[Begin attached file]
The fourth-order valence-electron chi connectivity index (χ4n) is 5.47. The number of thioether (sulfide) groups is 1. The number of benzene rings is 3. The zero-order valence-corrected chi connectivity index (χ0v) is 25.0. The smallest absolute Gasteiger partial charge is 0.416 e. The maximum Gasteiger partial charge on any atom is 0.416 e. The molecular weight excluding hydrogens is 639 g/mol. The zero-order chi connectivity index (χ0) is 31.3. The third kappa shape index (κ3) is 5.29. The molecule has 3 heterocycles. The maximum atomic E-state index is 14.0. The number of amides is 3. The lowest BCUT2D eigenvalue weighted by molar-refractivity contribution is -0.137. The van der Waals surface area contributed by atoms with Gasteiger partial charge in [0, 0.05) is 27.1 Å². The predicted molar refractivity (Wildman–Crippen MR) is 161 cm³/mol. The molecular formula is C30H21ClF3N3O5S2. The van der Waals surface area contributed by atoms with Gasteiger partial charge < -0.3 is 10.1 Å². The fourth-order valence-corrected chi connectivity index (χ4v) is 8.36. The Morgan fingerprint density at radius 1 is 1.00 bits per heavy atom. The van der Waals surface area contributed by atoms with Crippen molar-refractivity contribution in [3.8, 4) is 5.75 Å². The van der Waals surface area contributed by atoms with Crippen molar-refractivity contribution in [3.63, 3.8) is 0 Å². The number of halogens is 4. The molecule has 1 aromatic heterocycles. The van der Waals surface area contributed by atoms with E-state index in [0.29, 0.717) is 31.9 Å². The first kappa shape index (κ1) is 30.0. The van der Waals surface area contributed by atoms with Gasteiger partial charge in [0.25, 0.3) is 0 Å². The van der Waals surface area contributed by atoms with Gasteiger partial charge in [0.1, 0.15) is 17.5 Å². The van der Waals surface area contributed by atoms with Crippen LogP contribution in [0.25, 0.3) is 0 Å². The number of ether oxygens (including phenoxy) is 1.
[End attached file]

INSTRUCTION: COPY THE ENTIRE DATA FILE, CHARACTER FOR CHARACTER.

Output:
The fourth-order valence-electron chi connectivity index (χ4n) is 5.47. The number of thioether (sulfide) groups is 1. The number of benzene rings is 3. The zero-order valence-corrected chi connectivity index (χ0v) is 25.0. The smallest absolute Gasteiger partial charge is 0.416 e. The maximum Gasteiger partial charge on any atom is 0.416 e. The molecular weight excluding hydrogens is 639 g/mol. The zero-order chi connectivity index (χ0) is 31.3. The third kappa shape index (κ3) is 5.29. The molecule has 3 heterocycles. The maximum atomic E-state index is 14.0. The number of amides is 3. The lowest BCUT2D eigenvalue weighted by molar-refractivity contribution is -0.137. The van der Waals surface area contributed by atoms with Gasteiger partial charge in [0, 0.05) is 27.1 Å². The predicted molar refractivity (Wildman–Crippen MR) is 161 cm³/mol. The molecular formula is C30H21ClF3N3O5S2. The van der Waals surface area contributed by atoms with Gasteiger partial charge < -0.3 is 10.1 Å². The fourth-order valence-corrected chi connectivity index (χ4v) is 8.36. The Morgan fingerprint density at radius 1 is 1.00 bits per heavy atom. The van der Waals surface area contributed by atoms with Crippen molar-refractivity contribution in [3.8, 4) is 5.75 Å². The van der Waals surface area contributed by atoms with Crippen molar-refractivity contribution in [3.63, 3.8) is 0 Å². The number of halogens is 4. The molecule has 1 aromatic heterocycles. The van der Waals surface area contributed by atoms with E-state index in [0.29, 0.717) is 31.9 Å². The first kappa shape index (κ1) is 30.0. The van der Waals surface area contributed by atoms with Gasteiger partial charge in [0.25, 0.3) is 0 Å². The van der Waals surface area contributed by atoms with Gasteiger partial charge in [0.1, 0.15) is 17.5 Å². The van der Waals surface area contributed by atoms with Crippen LogP contribution in [0.25, 0.3) is 0 Å². The number of ether oxygens (including phenoxy) is 1.